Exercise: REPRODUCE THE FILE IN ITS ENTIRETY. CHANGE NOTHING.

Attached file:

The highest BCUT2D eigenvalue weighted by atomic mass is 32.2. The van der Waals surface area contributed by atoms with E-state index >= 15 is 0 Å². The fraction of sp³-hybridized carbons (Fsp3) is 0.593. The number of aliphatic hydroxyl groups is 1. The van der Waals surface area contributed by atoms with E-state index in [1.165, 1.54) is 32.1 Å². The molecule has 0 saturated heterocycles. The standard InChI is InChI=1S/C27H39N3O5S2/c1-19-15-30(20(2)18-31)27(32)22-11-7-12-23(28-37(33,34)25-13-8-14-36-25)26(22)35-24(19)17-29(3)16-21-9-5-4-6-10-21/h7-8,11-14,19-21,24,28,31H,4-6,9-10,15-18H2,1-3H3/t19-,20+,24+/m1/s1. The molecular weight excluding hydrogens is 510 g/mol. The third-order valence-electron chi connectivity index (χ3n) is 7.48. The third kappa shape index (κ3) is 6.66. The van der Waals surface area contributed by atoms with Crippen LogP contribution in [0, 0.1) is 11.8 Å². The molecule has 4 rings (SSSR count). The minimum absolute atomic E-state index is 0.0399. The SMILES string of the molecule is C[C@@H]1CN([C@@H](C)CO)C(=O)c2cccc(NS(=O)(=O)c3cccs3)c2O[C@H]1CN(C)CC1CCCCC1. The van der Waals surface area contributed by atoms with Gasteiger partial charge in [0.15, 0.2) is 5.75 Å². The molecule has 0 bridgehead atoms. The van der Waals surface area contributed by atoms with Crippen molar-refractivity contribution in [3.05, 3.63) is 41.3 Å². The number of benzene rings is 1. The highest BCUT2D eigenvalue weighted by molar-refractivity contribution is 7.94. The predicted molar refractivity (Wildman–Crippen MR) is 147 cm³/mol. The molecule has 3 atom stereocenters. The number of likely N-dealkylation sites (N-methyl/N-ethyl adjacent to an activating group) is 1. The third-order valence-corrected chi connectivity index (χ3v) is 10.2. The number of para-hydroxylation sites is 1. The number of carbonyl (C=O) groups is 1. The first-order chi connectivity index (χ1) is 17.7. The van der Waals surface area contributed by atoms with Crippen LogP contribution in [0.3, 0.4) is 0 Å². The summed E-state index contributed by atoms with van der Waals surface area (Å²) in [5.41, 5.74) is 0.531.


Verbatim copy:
The highest BCUT2D eigenvalue weighted by atomic mass is 32.2. The van der Waals surface area contributed by atoms with E-state index >= 15 is 0 Å². The fraction of sp³-hybridized carbons (Fsp3) is 0.593. The number of aliphatic hydroxyl groups is 1. The van der Waals surface area contributed by atoms with E-state index in [1.165, 1.54) is 32.1 Å². The molecule has 0 saturated heterocycles. The standard InChI is InChI=1S/C27H39N3O5S2/c1-19-15-30(20(2)18-31)27(32)22-11-7-12-23(28-37(33,34)25-13-8-14-36-25)26(22)35-24(19)17-29(3)16-21-9-5-4-6-10-21/h7-8,11-14,19-21,24,28,31H,4-6,9-10,15-18H2,1-3H3/t19-,20+,24+/m1/s1. The molecular weight excluding hydrogens is 510 g/mol. The third-order valence-electron chi connectivity index (χ3n) is 7.48. The third kappa shape index (κ3) is 6.66. The van der Waals surface area contributed by atoms with Crippen LogP contribution in [0, 0.1) is 11.8 Å². The molecule has 4 rings (SSSR count). The minimum absolute atomic E-state index is 0.0399. The SMILES string of the molecule is C[C@@H]1CN([C@@H](C)CO)C(=O)c2cccc(NS(=O)(=O)c3cccs3)c2O[C@H]1CN(C)CC1CCCCC1. The van der Waals surface area contributed by atoms with Gasteiger partial charge in [0.15, 0.2) is 5.75 Å². The molecule has 0 bridgehead atoms. The van der Waals surface area contributed by atoms with Crippen molar-refractivity contribution in [3.05, 3.63) is 41.3 Å². The number of benzene rings is 1. The highest BCUT2D eigenvalue weighted by molar-refractivity contribution is 7.94. The predicted molar refractivity (Wildman–Crippen MR) is 147 cm³/mol. The molecule has 3 atom stereocenters. The number of likely N-dealkylation sites (N-methyl/N-ethyl adjacent to an activating group) is 1. The third-order valence-corrected chi connectivity index (χ3v) is 10.2. The number of para-hydroxylation sites is 1. The number of carbonyl (C=O) groups is 1. The first-order chi connectivity index (χ1) is 17.7. The van der Waals surface area contributed by atoms with Crippen LogP contribution in [0.3, 0.4) is 0 Å². The summed E-state index contributed by atoms with van der Waals surface area (Å²) in [5.41, 5.74) is 0.531.